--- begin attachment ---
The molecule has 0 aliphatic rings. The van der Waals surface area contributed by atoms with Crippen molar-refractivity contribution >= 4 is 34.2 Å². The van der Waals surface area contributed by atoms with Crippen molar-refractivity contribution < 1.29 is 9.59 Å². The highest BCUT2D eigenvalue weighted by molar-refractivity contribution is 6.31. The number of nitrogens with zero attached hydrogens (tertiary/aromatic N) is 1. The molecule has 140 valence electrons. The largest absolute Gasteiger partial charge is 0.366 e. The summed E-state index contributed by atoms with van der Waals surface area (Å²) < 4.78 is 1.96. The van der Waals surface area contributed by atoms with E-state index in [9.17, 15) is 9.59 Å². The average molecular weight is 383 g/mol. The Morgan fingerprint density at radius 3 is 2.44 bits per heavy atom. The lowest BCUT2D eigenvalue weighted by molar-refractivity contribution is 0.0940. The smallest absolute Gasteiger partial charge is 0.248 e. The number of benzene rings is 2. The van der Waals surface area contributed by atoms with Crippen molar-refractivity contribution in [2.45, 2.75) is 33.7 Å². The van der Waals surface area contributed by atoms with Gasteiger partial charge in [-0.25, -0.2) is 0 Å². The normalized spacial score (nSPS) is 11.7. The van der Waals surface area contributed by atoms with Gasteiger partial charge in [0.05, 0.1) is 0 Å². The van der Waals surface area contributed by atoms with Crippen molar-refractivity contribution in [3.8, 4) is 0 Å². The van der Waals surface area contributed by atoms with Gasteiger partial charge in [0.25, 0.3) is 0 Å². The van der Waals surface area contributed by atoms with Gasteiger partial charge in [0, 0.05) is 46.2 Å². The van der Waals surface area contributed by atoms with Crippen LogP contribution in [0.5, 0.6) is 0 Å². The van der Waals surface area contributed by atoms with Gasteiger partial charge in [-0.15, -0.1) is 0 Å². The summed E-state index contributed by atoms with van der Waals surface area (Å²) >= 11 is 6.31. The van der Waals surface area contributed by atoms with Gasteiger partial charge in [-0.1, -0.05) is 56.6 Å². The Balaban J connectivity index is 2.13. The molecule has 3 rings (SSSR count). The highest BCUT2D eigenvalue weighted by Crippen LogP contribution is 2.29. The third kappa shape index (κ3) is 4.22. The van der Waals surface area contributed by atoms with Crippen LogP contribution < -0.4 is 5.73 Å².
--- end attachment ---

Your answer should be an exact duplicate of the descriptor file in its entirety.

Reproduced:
The molecule has 0 aliphatic rings. The van der Waals surface area contributed by atoms with Crippen molar-refractivity contribution >= 4 is 34.2 Å². The van der Waals surface area contributed by atoms with Crippen molar-refractivity contribution < 1.29 is 9.59 Å². The highest BCUT2D eigenvalue weighted by molar-refractivity contribution is 6.31. The number of nitrogens with zero attached hydrogens (tertiary/aromatic N) is 1. The molecule has 140 valence electrons. The largest absolute Gasteiger partial charge is 0.366 e. The summed E-state index contributed by atoms with van der Waals surface area (Å²) < 4.78 is 1.96. The van der Waals surface area contributed by atoms with E-state index in [9.17, 15) is 9.59 Å². The average molecular weight is 383 g/mol. The Morgan fingerprint density at radius 3 is 2.44 bits per heavy atom. The lowest BCUT2D eigenvalue weighted by molar-refractivity contribution is 0.0940. The smallest absolute Gasteiger partial charge is 0.248 e. The number of benzene rings is 2. The van der Waals surface area contributed by atoms with Crippen molar-refractivity contribution in [2.45, 2.75) is 33.7 Å². The van der Waals surface area contributed by atoms with Gasteiger partial charge in [-0.25, -0.2) is 0 Å². The normalized spacial score (nSPS) is 11.7. The van der Waals surface area contributed by atoms with Gasteiger partial charge in [0.05, 0.1) is 0 Å². The van der Waals surface area contributed by atoms with Crippen molar-refractivity contribution in [3.8, 4) is 0 Å². The van der Waals surface area contributed by atoms with Gasteiger partial charge in [0.25, 0.3) is 0 Å². The van der Waals surface area contributed by atoms with Gasteiger partial charge in [0, 0.05) is 46.2 Å². The van der Waals surface area contributed by atoms with Crippen LogP contribution in [0.5, 0.6) is 0 Å². The van der Waals surface area contributed by atoms with Gasteiger partial charge in [-0.15, -0.1) is 0 Å². The summed E-state index contributed by atoms with van der Waals surface area (Å²) >= 11 is 6.31. The van der Waals surface area contributed by atoms with Gasteiger partial charge in [-0.1, -0.05) is 56.6 Å². The Balaban J connectivity index is 2.13. The molecule has 3 rings (SSSR count). The highest BCUT2D eigenvalue weighted by Crippen LogP contribution is 2.29. The third kappa shape index (κ3) is 4.22. The van der Waals surface area contributed by atoms with Crippen LogP contribution < -0.4 is 5.73 Å².